Individuality is the definition of freedom. And freedom is the fundamental requirement of man’s mind. QGIS possibly cannot give you all the freedom you require in life. But at least a lot of freedom in how you manage your work. QGIS 3.4.0 LTR was released last week and it comes loaded with features supporting big freedom in the configuration of your projects.  Let’s focus on the QML Widget. QML is the smart casual look of widgets. With the help of some simple code, you will be able to visualize your data in the attribute form like never before. You can display beautiful charts, complex JSON data, and fancy colored unicorns. 

How it’s done

Let’s start with an example. In the Attribute Form configuration in the Layer Properties you have first to activate the drag and drop designer. Not only can you drag the field- and relation-items from the available widget list to the form layout list, but also a QML Widget. When you drop this item, it creates an “instance” of a QML Widget. This means, you can drag and drop as many QML Widgets as you like to have on your form and configure each of them individually.

QML (Qt Modelling Language) is a user interface specification and programming language. It allows developers and designers alike to create highly performant, fluidly animated and visually appealing applications. QML offers a highly readable, declarative, JSON-like syntax with support for imperative JavaScript expressions combined with dynamic property bindings. Source: Qt documentation

It’s a bit like an HTML page on the attribute form but very well integrated with Qt.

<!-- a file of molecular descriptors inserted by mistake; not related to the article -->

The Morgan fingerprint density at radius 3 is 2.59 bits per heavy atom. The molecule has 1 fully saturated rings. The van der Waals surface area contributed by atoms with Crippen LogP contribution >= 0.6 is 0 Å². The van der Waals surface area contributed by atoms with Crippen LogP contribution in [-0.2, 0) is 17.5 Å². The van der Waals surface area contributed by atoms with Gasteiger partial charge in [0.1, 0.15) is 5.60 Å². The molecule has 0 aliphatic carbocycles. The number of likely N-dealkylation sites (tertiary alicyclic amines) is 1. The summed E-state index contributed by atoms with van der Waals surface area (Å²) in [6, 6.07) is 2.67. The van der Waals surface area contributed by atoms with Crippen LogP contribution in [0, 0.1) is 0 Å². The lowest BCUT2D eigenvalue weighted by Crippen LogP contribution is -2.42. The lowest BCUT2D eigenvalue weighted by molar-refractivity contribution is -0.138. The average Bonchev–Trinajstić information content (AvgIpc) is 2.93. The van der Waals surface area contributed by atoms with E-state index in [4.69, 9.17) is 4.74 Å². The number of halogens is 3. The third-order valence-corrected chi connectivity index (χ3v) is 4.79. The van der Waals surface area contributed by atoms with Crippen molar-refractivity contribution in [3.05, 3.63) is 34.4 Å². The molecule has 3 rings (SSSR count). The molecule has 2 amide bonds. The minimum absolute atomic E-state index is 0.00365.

On dropping the item, the configuration dialog pops up. After closing you can come back to it by double-clicking the item in the form layout list, like you do it with containers and tabs. If your don’t know QML that much yet, the default snippets from the drop-down can create an example of a rectangle, a pie chart or a bar chart. This could help you to create your own widget. On the right you can see a preview of your widget in real time. There are powerful layout possibilities to design it according to your ideas. For more information about it see the QML layout part of the Qt documentation.

But a chart makes no sense if there is no data. Of course, you can enter the data directly into your QML code, but most likely you need the data of the features to be visualized. This brings us to expressions. You can use them like you are used to in Default Values, Constraints and Display Messages. You’ll find the well-known expression builder widget in this configuration as well.

Using expressions

So let’s assume we want to visualize who holds what share of a forest. These forests are owned by the country (national), the canton (cantonal) or private. To keep it simple we have three attributes for that: national_share,cantonal_share and private_share.
After creating the default pie chart you will find this snippet in the QML code text area:

PieSeries {
    id: pieSeries
    PieSlice { label: "First slice"; value: 25 }
    PieSlice { label: "Second slice"; value: 45 }
    PieSlice { label: "Third slice"; value: 30 }

Let’s set the field expressions into the PieSlice-values. Just select them in the expression widget and add them with the + into the chart.

As you can see the expressions in the code are wrapped inside expression.evaluate("<expression>"). This means there are no limits in using expressions.
You are open to use more complex expressions like e.g. for the title property of the pie chart:

title: expression.evaluate("CASE WHEN @layer_name LIKE \"forest\" THEN \"Forest\" ELSE @layer_name END")